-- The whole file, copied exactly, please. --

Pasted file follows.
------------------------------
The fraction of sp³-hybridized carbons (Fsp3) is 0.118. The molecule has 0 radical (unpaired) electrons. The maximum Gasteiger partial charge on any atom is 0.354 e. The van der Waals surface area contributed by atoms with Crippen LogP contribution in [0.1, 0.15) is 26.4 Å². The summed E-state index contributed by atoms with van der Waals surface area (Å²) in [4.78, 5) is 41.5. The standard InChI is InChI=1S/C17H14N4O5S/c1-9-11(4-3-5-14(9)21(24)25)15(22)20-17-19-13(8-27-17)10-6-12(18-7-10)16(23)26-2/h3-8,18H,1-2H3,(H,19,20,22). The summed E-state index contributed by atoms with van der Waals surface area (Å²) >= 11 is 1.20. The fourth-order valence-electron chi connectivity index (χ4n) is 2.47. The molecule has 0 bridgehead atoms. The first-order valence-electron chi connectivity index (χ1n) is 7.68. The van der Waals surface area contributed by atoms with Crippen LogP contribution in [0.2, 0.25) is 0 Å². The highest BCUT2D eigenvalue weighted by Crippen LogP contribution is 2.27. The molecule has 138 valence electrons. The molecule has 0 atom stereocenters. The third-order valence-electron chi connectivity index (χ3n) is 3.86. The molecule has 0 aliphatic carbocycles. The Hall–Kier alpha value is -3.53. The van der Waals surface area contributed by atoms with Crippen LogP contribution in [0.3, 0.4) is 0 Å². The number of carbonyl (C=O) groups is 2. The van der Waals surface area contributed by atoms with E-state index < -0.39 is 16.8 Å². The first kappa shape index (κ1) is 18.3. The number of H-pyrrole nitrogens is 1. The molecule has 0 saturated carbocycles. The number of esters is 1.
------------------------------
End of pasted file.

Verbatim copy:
The fraction of sp³-hybridized carbons (Fsp3) is 0.118. The molecule has 0 radical (unpaired) electrons. The maximum Gasteiger partial charge on any atom is 0.354 e. The van der Waals surface area contributed by atoms with Crippen LogP contribution in [0.1, 0.15) is 26.4 Å². The summed E-state index contributed by atoms with van der Waals surface area (Å²) in [4.78, 5) is 41.5. The standard InChI is InChI=1S/C17H14N4O5S/c1-9-11(4-3-5-14(9)21(24)25)15(22)20-17-19-13(8-27-17)10-6-12(18-7-10)16(23)26-2/h3-8,18H,1-2H3,(H,19,20,22). The summed E-state index contributed by atoms with van der Waals surface area (Å²) >= 11 is 1.20. The fourth-order valence-electron chi connectivity index (χ4n) is 2.47. The molecule has 0 bridgehead atoms. The first-order valence-electron chi connectivity index (χ1n) is 7.68. The van der Waals surface area contributed by atoms with Crippen LogP contribution in [0.2, 0.25) is 0 Å². The highest BCUT2D eigenvalue weighted by Crippen LogP contribution is 2.27. The molecule has 138 valence electrons. The molecule has 0 atom stereocenters. The third-order valence-electron chi connectivity index (χ3n) is 3.86. The molecule has 0 aliphatic carbocycles. The Hall–Kier alpha value is -3.53. The van der Waals surface area contributed by atoms with Crippen LogP contribution in [0.3, 0.4) is 0 Å². The number of carbonyl (C=O) groups is 2. The van der Waals surface area contributed by atoms with E-state index < -0.39 is 16.8 Å². The first kappa shape index (κ1) is 18.3. The number of H-pyrrole nitrogens is 1. The molecule has 0 saturated carbocycles. The number of esters is 1.